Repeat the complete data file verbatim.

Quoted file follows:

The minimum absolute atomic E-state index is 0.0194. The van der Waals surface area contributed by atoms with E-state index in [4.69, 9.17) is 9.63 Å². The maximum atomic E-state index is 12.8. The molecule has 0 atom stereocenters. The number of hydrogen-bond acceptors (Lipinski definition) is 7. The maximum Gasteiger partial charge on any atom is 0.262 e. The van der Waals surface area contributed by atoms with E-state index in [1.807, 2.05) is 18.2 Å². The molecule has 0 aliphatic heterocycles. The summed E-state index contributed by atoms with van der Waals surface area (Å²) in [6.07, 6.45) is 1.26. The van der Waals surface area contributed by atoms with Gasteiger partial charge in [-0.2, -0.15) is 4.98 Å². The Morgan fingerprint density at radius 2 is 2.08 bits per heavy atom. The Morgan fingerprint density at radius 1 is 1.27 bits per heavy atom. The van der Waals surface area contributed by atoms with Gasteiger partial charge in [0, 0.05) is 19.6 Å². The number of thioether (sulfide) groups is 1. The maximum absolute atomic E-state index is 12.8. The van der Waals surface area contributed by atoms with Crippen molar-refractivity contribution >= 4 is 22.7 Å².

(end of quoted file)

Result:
The minimum absolute atomic E-state index is 0.0194. The van der Waals surface area contributed by atoms with E-state index in [4.69, 9.17) is 9.63 Å². The maximum atomic E-state index is 12.8. The molecule has 0 atom stereocenters. The number of hydrogen-bond acceptors (Lipinski definition) is 7. The maximum Gasteiger partial charge on any atom is 0.262 e. The van der Waals surface area contributed by atoms with E-state index in [1.807, 2.05) is 18.2 Å². The molecule has 0 aliphatic heterocycles. The summed E-state index contributed by atoms with van der Waals surface area (Å²) in [6.07, 6.45) is 1.26. The van der Waals surface area contributed by atoms with Gasteiger partial charge in [-0.2, -0.15) is 4.98 Å². The Morgan fingerprint density at radius 2 is 2.08 bits per heavy atom. The Morgan fingerprint density at radius 1 is 1.27 bits per heavy atom. The van der Waals surface area contributed by atoms with Gasteiger partial charge in [0, 0.05) is 19.6 Å². The number of thioether (sulfide) groups is 1. The maximum absolute atomic E-state index is 12.8. The van der Waals surface area contributed by atoms with Crippen molar-refractivity contribution >= 4 is 22.7 Å².